Over the last decades, small intestinal submucosa (SIS), a naturally occurring decellularized extracellular matrix (ECM), has attracted much attention in tissue repair because it can provide plentiful bioactive factors and biomimetic three-dimension microenvironment to induce desired cellular functions. In this article, the state-of-the-art researches on SIS are reviewed, which are mainly centered on three aspects: (1) main superiority such as remarkable bioactivity, low immunogenicity, satisfactory resorbability and promising recellularization; (2) current efforts to overcome its limitations mainly focusing on reducing the natural occurring heterogeneity, controlling degradation rate and improving mechanical property; (3) great potential in solving the bottleneck problems encountered in repair of various tissues with particular emphasis on cardiovascular, urogenital, abdominal wall, skin, musculotendinous, gastrointestinal, vagina, bone. In addition, future research trends are proposed in the conclusion and perspectives part.
Article
Full-text available
Most chronic tympanic membrane (TM) perforations require surgical interventions such as tympanoplasty because, unlike with acute perforations, it is impossible for the perforations to heal spontaneously. The purpose of this study was to develop novel therapeutic techniques and scaffolds that release growth factors to treat chronic TM perforations. We evaluated the cell proliferation effects of epidermal growth factor (EGF) and fibroblast growth factor (FGF) on in vitro cultures of TM cells using an MTT assay. They both showed similar efficacy, so we used EGF because of its lower cost. We then constructed an EGF-releasing-chitosan patch scaffold (EGF-CPS) based on previous studies. We analyzed its toxicity and strength, and we studied it using scanning electron microscopy. EGF was released from the EGF-CPS for 8 weeks in an in vitro system. In animal studies, the EGF group, which was treated with EGF-CPS, showed healing in56.5% of the animals (13/23), while the control group, which did not receive any treatment, revealed 20.8% healing (4/24) (p=0.04). Transmission electron microscopic studies of regenerated eardrums in the EGF group showed much greater preservation of histological features, and TMs of EGF group were thinner than spontaneously healed TMs. In conclusion, this novel EGF-CPS can be used as a nonsurgical intervention technique for treatment of chronic TM perforations.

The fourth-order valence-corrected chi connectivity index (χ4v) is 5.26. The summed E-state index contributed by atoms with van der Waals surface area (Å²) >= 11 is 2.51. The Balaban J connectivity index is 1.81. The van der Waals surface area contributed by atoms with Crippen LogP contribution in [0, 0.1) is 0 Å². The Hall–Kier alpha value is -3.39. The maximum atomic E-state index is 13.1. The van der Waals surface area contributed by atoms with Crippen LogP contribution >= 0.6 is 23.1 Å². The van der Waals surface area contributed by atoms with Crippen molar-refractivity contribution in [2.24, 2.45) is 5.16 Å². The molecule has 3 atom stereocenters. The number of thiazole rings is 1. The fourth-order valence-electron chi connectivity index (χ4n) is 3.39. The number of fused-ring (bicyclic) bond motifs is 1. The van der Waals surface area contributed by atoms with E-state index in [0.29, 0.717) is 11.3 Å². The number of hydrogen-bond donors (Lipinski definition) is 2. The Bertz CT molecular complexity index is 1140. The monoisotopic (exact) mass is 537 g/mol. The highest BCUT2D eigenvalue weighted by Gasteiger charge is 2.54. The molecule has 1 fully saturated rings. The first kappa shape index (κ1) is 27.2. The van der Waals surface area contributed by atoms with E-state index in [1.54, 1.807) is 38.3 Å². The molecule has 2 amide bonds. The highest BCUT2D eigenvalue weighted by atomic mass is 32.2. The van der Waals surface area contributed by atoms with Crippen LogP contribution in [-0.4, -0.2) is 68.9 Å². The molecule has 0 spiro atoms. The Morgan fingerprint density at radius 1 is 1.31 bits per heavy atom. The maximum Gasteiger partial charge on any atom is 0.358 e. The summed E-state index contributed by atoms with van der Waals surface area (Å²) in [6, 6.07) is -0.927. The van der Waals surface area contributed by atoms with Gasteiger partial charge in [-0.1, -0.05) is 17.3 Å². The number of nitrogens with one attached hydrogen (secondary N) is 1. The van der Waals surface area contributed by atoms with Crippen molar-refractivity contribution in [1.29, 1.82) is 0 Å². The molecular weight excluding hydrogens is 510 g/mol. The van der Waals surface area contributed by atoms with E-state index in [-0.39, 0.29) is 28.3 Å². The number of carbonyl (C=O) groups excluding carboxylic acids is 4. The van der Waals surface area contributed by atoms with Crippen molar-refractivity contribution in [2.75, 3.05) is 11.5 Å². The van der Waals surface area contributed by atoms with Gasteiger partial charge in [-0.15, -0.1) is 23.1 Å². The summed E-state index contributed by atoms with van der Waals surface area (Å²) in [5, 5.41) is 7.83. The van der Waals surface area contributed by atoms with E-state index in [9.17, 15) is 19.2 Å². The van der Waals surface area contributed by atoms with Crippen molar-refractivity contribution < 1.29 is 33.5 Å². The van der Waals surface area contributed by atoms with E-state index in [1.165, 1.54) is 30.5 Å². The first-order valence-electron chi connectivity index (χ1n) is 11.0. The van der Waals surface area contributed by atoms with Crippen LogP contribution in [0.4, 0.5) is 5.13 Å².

Article
Objective: To compare the efficacy of three different myringoplasty techniques, namely hyaluronic acid fat graft myringoplasty (HAFGM), fat graft myringoplasty (FGM), and temporal fascia for the closure of different sizes and sites of tympanic membrane perforations. Materials and methods: We retrospectively analyzed the medical records of patients who had undergone a type 1 tympanoplasty operation at our clinic between May 2007 and February 2013. The patients were divided into three groups depending on the patient's choice of technique as follows: Fat Graft Myringoplasty (FGM) (Group I), Hyaluronic Acid Fat Graft Myringoplasty (HAFGM) (Group II), and Temporalis Fascia (TF) (Group III). A total of 136 patients were included in the study, split in to the FGM (57 patients; 56.1% female; median age: 30 years), HAFGM (31 patients; 54.8 female; median age: 25 years), and TF (48 patients; 58.3% females; median age: 33 years) surgery technique groups. Results: The patients were further divided into two groups, depending on the size of the perforation (small and large), and into three groups, depending on its location (anterior, inferior, and central). None of techniques provided a significantly better success rate in terms of perforation location (p>0.05). Also, none of the techniques provided a significantly better success rate in terms of perforation size (p>0.05). Conclusion: We propose using HAFGM for large perforations and FGM alone for small perforations. The TF technique is a successful and well-defined technique for tympanic membrane perforations; however, in our opinion, its technical difficulties make it a secondary choice, particularly for small-sized perforations.
Article